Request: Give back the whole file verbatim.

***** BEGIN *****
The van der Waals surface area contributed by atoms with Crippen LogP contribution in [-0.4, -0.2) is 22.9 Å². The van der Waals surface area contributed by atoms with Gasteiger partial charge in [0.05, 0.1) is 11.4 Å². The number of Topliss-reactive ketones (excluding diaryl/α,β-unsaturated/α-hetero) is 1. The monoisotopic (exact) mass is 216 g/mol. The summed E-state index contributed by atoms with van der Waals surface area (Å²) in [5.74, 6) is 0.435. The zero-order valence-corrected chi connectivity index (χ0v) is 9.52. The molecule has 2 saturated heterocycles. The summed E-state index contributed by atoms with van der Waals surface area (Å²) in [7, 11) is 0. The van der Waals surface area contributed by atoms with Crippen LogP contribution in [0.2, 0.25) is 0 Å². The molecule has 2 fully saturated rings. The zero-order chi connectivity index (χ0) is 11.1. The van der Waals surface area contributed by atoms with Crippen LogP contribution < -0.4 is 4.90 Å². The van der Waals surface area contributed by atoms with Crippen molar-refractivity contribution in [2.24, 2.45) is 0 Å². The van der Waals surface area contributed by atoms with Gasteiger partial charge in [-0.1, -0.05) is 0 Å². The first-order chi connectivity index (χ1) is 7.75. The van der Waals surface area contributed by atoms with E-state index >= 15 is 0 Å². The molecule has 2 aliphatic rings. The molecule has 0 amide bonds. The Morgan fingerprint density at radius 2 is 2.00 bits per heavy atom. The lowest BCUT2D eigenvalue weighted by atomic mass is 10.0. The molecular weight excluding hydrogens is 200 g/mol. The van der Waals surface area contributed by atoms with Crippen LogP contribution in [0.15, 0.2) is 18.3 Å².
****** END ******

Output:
The van der Waals surface area contributed by atoms with Crippen LogP contribution in [-0.4, -0.2) is 22.9 Å². The van der Waals surface area contributed by atoms with Gasteiger partial charge in [0.05, 0.1) is 11.4 Å². The number of Topliss-reactive ketones (excluding diaryl/α,β-unsaturated/α-hetero) is 1. The monoisotopic (exact) mass is 216 g/mol. The summed E-state index contributed by atoms with van der Waals surface area (Å²) in [5.74, 6) is 0.435. The zero-order valence-corrected chi connectivity index (χ0v) is 9.52. The molecule has 2 saturated heterocycles. The summed E-state index contributed by atoms with van der Waals surface area (Å²) in [7, 11) is 0. The van der Waals surface area contributed by atoms with Crippen LogP contribution in [0.2, 0.25) is 0 Å². The molecule has 2 fully saturated rings. The zero-order chi connectivity index (χ0) is 11.1. The van der Waals surface area contributed by atoms with Crippen LogP contribution < -0.4 is 4.90 Å². The van der Waals surface area contributed by atoms with Crippen molar-refractivity contribution in [2.24, 2.45) is 0 Å². The van der Waals surface area contributed by atoms with Gasteiger partial charge in [-0.1, -0.05) is 0 Å². The first-order chi connectivity index (χ1) is 7.75. The van der Waals surface area contributed by atoms with E-state index >= 15 is 0 Å². The molecule has 2 aliphatic rings. The molecule has 0 amide bonds. The Morgan fingerprint density at radius 2 is 2.00 bits per heavy atom. The lowest BCUT2D eigenvalue weighted by atomic mass is 10.0. The molecular weight excluding hydrogens is 200 g/mol. The van der Waals surface area contributed by atoms with Crippen LogP contribution in [0.15, 0.2) is 18.3 Å².